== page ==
"Average loan term for new cars is now 67 months — a record.
Average loan term for used cars is now 62 months — a record.
Loans with terms from 74 to 84 months made up 30% of all new vehicle financing — a record.
Loans with terms from 74 to 84 months made up 16% of all used vehicle financing — a record.
The average amount financed for a new vehicle was $28,711 — a record.
The average payment for new vehicles was $488 — a record.
The percentage of all new vehicles financed accounted for by leases was 31.46% — a record."
"The average loan term for new and used vehicles increased by one month, reaching new all-time highs of 67 and 62 months, respectively.
longer loans, those with terms lasting 73 to 84 months, accounted for a record-setting 29.5 percent of all new vehicles financed, an 18.6 percent rise over Q1 2014 and the highest percentage on record since Experian began publically tracking this data in 2006.
Long-term used-vehicle loans also broke records, with loan terms of 73 to 84 months, reaching 16 percent in Q1 2015, rising from 12.94 percent the previous year — also the highest on record…
The average amount financed and the average monthly payment for a new vehicle also increased to record heights. The average new vehicle loan was $28,711 in Q1 2015, compared to $27,612 in Q1 2014. The average monthly payment for new vehicles also rose, moving from $474 in Q1 2014 to $488 in Q1 2015.
Additionally, leasing continued to increase in popularity during the quarter, jumping from 30.22 percent of all new vehicles financed in Q1 2014 to a record high of 31.46 percent in Q1 2015."
"Lenders are reducing their underwriting standards in order to make the loans needed to feed the securitization machine."
If Bernard Madoff
distributed money received from new investors to older investors
until there wasn’t enough money to continue,
is the global automobile manufacturing and lending market
currently operating under the same structure?
"The Ponzi scheme has been a recurring fixture of economic life..., creating a few millionaires and ruining the lives of millions.
Think Jim Melvin knows?
...this type of behavior can occur spontaneously, even unconsciously, simply by having one expectation feed on another, creating a frenzy of speculation, an inflating economic bubble that is doomed to eventually crash.
Think Pat McCrory understands what is occurring?
...some form of “rob Peter to pay Paul” arrangement has probably existed for as long as large human settlements have.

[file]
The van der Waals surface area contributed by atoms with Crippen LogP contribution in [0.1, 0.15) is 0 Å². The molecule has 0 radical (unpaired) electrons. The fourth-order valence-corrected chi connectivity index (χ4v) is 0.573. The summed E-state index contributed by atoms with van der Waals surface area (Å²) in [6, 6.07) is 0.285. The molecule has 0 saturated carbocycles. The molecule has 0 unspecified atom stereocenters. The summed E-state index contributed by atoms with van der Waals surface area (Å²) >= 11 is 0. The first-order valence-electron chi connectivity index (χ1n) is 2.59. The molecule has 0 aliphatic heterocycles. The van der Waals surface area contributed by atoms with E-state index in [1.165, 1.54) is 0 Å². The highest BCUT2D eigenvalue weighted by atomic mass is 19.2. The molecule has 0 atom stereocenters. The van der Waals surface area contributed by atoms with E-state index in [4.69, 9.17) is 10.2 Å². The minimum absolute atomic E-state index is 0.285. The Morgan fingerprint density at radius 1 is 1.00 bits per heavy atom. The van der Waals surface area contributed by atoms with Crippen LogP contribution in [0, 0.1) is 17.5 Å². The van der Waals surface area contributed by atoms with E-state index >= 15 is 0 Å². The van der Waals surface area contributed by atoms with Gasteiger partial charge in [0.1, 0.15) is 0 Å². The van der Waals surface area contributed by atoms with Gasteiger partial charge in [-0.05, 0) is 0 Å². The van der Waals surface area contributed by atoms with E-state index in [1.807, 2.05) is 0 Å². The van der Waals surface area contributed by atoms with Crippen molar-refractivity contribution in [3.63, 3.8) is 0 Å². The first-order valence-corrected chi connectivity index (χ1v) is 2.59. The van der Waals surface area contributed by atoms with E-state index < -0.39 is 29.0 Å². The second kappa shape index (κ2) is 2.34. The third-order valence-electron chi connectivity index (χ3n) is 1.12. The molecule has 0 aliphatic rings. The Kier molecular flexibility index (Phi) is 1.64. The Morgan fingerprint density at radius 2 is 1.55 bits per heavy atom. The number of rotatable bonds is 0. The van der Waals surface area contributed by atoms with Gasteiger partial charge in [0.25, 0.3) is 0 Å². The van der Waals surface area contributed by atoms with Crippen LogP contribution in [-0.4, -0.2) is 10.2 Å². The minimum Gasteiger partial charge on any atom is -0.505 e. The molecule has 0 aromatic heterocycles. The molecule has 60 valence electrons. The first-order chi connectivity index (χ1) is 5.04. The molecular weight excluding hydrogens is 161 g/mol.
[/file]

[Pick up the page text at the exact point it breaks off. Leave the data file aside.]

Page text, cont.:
...a get-rich-quick scheme, with a dash of marketing wizardry, can be made to flourish until the ruse collapses.
...the con artist might promise a phenomenal return of 10 percent each month to persuade someone to put in $100. The next month two people invest $100 apiece, and $10 gets returned to the original investor while the Ponzi entrepreneur keeps $190. In this fashion, the pyramiding of the investments continues to grow. Starting from the $100 brought in the first month, and by doubling the number of investors every month, income in the 10th month will reach $46,090. This is why people who run successful Ponzis amass enormous wealth. The catch is that there is no graceful way to stop—the entire thing collapses when new investment dries up.
What makes a Ponzi so compelling, though, is that there is no well-defined point at which the crash occurs. If there were a given implosion point, then Ponzis would not be as pernicious.
...A Ponzi may ultimately be deemed a collective folly. Yet, for a given individual, investing in one is not intrinsically irrational, because it can take some time before the tenuous structure comes toppling down.
It will be the folly of Greensboro's City Council
and Randolph County's Commissioners.
Financial bubbles are a relative newcomer to the motley collection of Ponzis.
...In all cases, it is the sustained rise in prices—or, more precisely, the expectations of an upswing—that keeps the process going.
...Some financial dealings that do not look outwardly like Ponzis may actually reveal themselves to be “camouflaged” instances of a pyramid scheme. They are perfectly legal, and they often arise when businesses manipulate their operations to stay afloat when times are tough.
...If someone scams an investor by pretending that money is being invested productively—and current gains are being matched only by the eventual losses of future investors—the con man can face criminal fraud charges. As with other Ponzis, however, it is possible to run these operations openly and still attract money from the unwitting.